Oregon Child Support Definitions


"Joint child" means the dependent child who is the son or daughter of both the mother and the father involved in the support proceeding. In those cases where support is sought from only one parent of a child, a joint child is the child for whom support is sought.

"Nonjoint child" means the legal child of one, but not both of the parents subject to this determination. Specifically excluded from this definition are stepchildren.

"Gross income" means: Income includes income from any source including, but not limited to, salaries, wages, commissions, advances, bonuses, dividends, severance pay, pensions, interest, honoraria, trust income, annuities, return on capital, social security benefits, workers’ compensation benefits, unemployment insurance benefits, disability insurance benefits, gifts, prizes, including lottery winnings, and alimony or separate maintenance received.

Subtract from a parent’s gross income the amount of any spousal support a court orders that a parent to pay, and add to a parent’s gross income any spousal support the parent is entitled to receive. In addition, excluded and not counted as incomes is any child support payment.

"Adjusted gross income" means gross income less the deductions for pre-existing child support obligations and the deductions for nonjoint children.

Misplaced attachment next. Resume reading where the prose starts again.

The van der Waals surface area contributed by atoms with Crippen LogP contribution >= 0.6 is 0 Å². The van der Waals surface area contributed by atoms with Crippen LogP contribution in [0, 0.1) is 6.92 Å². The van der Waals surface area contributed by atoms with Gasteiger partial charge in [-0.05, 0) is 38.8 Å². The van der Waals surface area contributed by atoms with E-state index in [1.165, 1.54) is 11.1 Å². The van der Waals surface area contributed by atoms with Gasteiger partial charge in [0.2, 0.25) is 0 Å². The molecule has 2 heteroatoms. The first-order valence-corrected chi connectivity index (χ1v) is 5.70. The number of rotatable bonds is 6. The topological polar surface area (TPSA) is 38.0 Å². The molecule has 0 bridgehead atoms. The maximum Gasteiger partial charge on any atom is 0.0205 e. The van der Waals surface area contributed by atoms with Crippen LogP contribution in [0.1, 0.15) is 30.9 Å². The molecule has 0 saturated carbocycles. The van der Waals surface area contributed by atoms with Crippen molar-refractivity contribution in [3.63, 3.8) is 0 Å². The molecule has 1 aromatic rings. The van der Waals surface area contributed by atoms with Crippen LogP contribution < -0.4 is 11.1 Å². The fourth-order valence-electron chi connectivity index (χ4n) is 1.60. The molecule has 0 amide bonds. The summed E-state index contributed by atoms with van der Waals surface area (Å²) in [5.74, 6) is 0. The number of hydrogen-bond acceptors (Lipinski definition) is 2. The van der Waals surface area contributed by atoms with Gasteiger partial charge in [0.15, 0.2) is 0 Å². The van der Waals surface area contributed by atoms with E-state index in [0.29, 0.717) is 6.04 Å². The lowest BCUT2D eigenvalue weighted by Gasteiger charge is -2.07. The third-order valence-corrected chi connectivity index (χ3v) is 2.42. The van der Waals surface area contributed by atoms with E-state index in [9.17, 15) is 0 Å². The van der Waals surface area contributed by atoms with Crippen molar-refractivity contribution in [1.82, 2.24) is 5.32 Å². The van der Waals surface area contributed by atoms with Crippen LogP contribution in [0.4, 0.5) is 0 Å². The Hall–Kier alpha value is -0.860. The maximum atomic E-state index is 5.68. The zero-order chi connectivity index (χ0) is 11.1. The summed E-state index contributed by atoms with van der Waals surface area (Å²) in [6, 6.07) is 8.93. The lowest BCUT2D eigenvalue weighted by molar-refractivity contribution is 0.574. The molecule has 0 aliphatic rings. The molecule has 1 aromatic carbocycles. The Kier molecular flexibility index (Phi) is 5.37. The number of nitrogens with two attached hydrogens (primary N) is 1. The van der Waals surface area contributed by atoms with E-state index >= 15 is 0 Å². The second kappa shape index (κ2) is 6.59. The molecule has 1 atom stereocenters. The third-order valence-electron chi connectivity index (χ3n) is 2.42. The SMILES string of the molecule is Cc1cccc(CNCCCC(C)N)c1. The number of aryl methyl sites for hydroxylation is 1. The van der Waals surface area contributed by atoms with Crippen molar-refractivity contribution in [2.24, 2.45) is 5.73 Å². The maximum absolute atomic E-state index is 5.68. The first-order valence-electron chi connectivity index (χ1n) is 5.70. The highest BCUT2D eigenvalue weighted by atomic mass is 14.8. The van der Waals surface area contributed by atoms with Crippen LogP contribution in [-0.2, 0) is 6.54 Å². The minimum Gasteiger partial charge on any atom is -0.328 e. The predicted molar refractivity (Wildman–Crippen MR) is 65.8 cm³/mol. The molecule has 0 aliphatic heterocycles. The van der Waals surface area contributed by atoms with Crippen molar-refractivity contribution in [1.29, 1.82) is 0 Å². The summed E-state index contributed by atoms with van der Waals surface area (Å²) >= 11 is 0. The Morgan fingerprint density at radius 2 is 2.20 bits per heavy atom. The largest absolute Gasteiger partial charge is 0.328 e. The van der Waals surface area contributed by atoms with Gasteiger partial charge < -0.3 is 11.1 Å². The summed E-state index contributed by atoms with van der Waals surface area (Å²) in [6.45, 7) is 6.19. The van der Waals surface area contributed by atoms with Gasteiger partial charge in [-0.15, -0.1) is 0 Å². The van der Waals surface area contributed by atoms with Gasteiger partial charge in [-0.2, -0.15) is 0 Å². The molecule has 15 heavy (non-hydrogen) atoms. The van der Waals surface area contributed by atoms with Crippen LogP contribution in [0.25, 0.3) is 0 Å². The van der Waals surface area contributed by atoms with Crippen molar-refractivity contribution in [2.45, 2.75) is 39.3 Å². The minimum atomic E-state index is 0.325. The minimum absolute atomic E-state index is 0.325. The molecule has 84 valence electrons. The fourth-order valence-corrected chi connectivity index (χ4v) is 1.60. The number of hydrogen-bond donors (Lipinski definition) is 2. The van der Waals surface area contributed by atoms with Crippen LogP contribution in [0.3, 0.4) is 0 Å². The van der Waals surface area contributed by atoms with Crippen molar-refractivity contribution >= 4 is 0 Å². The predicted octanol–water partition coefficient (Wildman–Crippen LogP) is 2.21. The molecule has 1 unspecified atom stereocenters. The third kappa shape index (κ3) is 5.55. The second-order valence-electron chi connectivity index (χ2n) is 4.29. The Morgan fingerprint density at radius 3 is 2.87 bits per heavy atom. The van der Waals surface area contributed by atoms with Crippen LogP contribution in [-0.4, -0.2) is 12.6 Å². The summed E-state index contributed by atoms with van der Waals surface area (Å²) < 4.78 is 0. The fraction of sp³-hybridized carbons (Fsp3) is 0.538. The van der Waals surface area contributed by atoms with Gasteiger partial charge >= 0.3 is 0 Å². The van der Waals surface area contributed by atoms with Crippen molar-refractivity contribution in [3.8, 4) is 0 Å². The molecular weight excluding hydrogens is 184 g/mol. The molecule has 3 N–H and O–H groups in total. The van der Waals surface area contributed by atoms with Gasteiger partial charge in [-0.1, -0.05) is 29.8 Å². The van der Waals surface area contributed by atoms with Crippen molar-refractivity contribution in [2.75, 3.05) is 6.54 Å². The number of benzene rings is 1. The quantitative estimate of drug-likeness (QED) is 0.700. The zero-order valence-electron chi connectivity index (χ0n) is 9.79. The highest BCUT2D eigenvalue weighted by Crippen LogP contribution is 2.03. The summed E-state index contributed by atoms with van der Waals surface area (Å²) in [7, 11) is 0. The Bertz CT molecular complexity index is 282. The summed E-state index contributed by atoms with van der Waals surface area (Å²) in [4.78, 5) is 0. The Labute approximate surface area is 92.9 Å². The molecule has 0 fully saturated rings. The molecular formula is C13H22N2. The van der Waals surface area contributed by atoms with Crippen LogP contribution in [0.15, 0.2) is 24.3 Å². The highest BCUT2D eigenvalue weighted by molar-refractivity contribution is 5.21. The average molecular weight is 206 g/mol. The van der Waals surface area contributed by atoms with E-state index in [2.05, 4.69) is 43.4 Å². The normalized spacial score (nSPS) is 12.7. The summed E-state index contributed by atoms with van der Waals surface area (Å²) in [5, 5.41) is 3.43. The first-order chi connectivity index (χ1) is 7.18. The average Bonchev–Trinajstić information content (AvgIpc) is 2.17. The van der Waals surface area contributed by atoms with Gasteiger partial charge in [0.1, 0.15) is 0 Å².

"Total child support obligation" means the basic child support obligation plus the following additions:

(a) Child care costs - An amount equal to the annualized monthly child care costs, including government child care subsidies, less the federal and state child care credit payable on behalf of joint children, which are due to employment or job search of either parent, or the physical custodian of the children, shall be added to the basic obligation. Such childcare costs shall be reasonable; that is, such costs shall not exceed the level required to provide quality care for the child or
children from a licensed source. Child care costs required for active job search and child care costs required to allow the custodial parent to obtain training or education necessary to obtain a job are allowable on the same basis as costs required in connection with employment.

(b) Medical expenses - The basic child support obligation may be increased by a reasonable amount which recognizes recurring medical costs on behalf of joint children by the custodial parent. Such an increase is allowable only to the extent that such medical costs are not eligible for payment by health or other insurance. Recurring medical costs are defined as those costs which are reasonably expected to occur regularly and periodically in the future based on documented past experience or on substantial evidence of future need.

Criteria to be considered when determining child support:

(a) All earnings, income and resources of each parent, including real and personal property;
(b) The earnings history and potential of each parent;
(c) The reasonable necessities of each parent;
(d) The ability of each parent to borrow;
(e) The educational, physical and emotional needs of the child for whom the support is sought;
(f) The amount of assistance which would be paid to the child under the full standard of need of the state’s IV-A plan;
(g) Preexisting support orders and current dependents; and
(h) Other reasonable criteria which the division may find to be appropriate.